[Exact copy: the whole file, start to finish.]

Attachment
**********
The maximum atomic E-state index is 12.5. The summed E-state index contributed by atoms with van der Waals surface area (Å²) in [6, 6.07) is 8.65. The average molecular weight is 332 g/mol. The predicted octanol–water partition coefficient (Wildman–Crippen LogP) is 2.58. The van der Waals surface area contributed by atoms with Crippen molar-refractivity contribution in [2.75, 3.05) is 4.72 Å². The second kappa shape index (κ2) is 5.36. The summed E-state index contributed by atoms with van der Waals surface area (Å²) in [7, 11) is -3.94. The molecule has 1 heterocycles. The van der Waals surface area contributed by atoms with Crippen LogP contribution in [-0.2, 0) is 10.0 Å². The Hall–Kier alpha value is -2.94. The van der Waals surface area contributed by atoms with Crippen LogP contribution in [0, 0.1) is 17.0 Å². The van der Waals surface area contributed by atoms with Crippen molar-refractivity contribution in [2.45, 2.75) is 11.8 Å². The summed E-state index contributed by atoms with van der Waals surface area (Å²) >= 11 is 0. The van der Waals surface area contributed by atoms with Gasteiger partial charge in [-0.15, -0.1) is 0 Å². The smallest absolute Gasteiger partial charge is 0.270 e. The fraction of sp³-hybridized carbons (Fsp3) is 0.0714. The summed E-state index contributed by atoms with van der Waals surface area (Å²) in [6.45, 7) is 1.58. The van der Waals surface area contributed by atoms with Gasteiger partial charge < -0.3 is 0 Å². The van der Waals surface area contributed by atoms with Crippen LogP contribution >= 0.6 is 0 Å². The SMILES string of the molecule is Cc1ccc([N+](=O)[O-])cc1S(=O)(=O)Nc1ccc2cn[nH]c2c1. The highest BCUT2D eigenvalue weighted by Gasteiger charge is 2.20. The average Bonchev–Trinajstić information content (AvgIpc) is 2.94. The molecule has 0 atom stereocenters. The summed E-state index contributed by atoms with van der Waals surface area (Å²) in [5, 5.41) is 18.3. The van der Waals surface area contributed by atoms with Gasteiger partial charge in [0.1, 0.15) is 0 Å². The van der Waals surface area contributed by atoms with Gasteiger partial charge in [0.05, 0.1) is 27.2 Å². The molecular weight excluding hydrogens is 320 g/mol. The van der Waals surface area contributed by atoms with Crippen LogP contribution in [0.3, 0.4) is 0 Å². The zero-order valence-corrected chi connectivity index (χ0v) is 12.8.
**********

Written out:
The maximum atomic E-state index is 12.5. The summed E-state index contributed by atoms with van der Waals surface area (Å²) in [6, 6.07) is 8.65. The average molecular weight is 332 g/mol. The predicted octanol–water partition coefficient (Wildman–Crippen LogP) is 2.58. The van der Waals surface area contributed by atoms with Crippen molar-refractivity contribution in [2.75, 3.05) is 4.72 Å². The second kappa shape index (κ2) is 5.36. The summed E-state index contributed by atoms with van der Waals surface area (Å²) in [7, 11) is -3.94. The molecule has 1 heterocycles. The van der Waals surface area contributed by atoms with Crippen LogP contribution in [-0.2, 0) is 10.0 Å². The Hall–Kier alpha value is -2.94. The van der Waals surface area contributed by atoms with Crippen LogP contribution in [0, 0.1) is 17.0 Å². The van der Waals surface area contributed by atoms with Crippen molar-refractivity contribution in [2.45, 2.75) is 11.8 Å². The summed E-state index contributed by atoms with van der Waals surface area (Å²) >= 11 is 0. The van der Waals surface area contributed by atoms with Gasteiger partial charge in [-0.15, -0.1) is 0 Å². The smallest absolute Gasteiger partial charge is 0.270 e. The fraction of sp³-hybridized carbons (Fsp3) is 0.0714. The summed E-state index contributed by atoms with van der Waals surface area (Å²) in [6.45, 7) is 1.58. The van der Waals surface area contributed by atoms with Gasteiger partial charge < -0.3 is 0 Å². The van der Waals surface area contributed by atoms with Crippen LogP contribution >= 0.6 is 0 Å². The SMILES string of the molecule is Cc1ccc([N+](=O)[O-])cc1S(=O)(=O)Nc1ccc2cn[nH]c2c1. The highest BCUT2D eigenvalue weighted by Gasteiger charge is 2.20. The average Bonchev–Trinajstić information content (AvgIpc) is 2.94. The molecule has 0 atom stereocenters. The summed E-state index contributed by atoms with van der Waals surface area (Å²) in [5, 5.41) is 18.3. The van der Waals surface area contributed by atoms with Gasteiger partial charge in [0.1, 0.15) is 0 Å². The van der Waals surface area contributed by atoms with Gasteiger partial charge in [0.05, 0.1) is 27.2 Å². The molecular weight excluding hydrogens is 320 g/mol. The van der Waals surface area contributed by atoms with Crippen LogP contribution in [0.3, 0.4) is 0 Å². The zero-order valence-corrected chi connectivity index (χ0v) is 12.8.